Your 4-year-old refuses to wear the outfit you carefully laid out. What do you do? Here are some questions to help you decide how to be a better parent when confronted with the choice to discipline or let it go:
Is this a Safety Issue?
If your child wants to stand in the grocery cart, not stay in their car seat, or hit someone, a parent needs to say "no" and enforce the rule no matter what. Safety battles are non-negotiable.
Does this Conflict with Family Values?
Another important place to stand your ground is behavior which violates family principles like honesty, respect, or kindness to others. Disciplining your child in these areas can be an important way to help your child understand them, especially if you use the conflict to explain why this is important to you.
Can this Battle Fight Itself?
However, letting your child face the natural consequences of their actions can be the best way to handle many battles. If your child doesn't want to eat breakfast, you can be pretty sure they will be hungry at lunchtime and more interested in oatmeal tomorrow.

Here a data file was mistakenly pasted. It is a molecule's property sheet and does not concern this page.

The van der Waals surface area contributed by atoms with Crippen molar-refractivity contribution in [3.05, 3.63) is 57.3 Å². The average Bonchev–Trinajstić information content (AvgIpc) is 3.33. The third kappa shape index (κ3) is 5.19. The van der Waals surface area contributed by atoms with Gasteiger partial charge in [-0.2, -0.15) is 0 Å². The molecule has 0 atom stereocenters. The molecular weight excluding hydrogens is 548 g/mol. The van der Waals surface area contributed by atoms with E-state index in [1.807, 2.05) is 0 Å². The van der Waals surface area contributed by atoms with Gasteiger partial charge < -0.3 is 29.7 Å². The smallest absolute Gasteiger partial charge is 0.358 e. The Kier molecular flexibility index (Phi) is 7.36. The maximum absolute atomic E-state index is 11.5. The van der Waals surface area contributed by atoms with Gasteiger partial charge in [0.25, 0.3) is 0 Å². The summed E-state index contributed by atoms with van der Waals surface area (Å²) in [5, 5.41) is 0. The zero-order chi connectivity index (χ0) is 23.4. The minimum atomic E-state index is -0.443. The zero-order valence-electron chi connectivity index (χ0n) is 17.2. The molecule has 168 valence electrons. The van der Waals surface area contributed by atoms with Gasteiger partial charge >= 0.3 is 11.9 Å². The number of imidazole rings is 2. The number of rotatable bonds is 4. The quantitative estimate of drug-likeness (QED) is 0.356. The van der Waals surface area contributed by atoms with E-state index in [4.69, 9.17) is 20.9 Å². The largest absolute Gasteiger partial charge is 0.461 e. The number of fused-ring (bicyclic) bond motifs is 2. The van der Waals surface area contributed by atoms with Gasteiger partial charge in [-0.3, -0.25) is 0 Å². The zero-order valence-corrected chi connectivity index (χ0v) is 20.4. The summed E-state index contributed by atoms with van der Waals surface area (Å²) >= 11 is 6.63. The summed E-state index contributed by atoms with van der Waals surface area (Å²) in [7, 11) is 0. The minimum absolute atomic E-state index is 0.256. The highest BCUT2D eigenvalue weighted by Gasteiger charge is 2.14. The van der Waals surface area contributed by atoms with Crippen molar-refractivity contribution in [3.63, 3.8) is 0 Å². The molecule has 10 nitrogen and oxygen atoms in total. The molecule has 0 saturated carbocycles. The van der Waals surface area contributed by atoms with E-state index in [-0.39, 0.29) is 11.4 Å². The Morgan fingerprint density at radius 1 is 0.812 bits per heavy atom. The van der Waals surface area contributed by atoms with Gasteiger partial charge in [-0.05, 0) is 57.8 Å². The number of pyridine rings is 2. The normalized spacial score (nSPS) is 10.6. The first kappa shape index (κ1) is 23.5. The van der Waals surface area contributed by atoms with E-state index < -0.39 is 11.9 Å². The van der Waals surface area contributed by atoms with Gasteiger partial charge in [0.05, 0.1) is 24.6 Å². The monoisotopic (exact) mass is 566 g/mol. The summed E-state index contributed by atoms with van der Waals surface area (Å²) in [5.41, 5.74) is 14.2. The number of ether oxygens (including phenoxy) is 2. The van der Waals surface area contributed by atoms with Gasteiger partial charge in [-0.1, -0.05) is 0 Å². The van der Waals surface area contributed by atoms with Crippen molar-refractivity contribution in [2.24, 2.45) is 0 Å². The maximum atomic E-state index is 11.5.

Is this a Once-in-a-while Problem?
If your child generally follows the rule but bucks only occasionally, you may just want to let it go. Maybe they are tired, or maybe they are following something they saw someplace else. Letting go probably will make the discipline issue go away; making a big deal about it might do the opposite.
What Brings the Most Peace?
Sometimes giving in makes peaceful time together as a family. If your child wants McDonalds rather than a sit-down dinner, you might want to agree and later opt for an adult-only meal when you have a babysitter.
How to be a better parent in disciplining is by asking yourself these questions about the battles you encounter to help you decide which ones to let go. Teachers at Kids Konnect seek to help parents by communicating regularly about classroom behavior. Do you have a story of a time you "let go" rather than fight a battle with your children?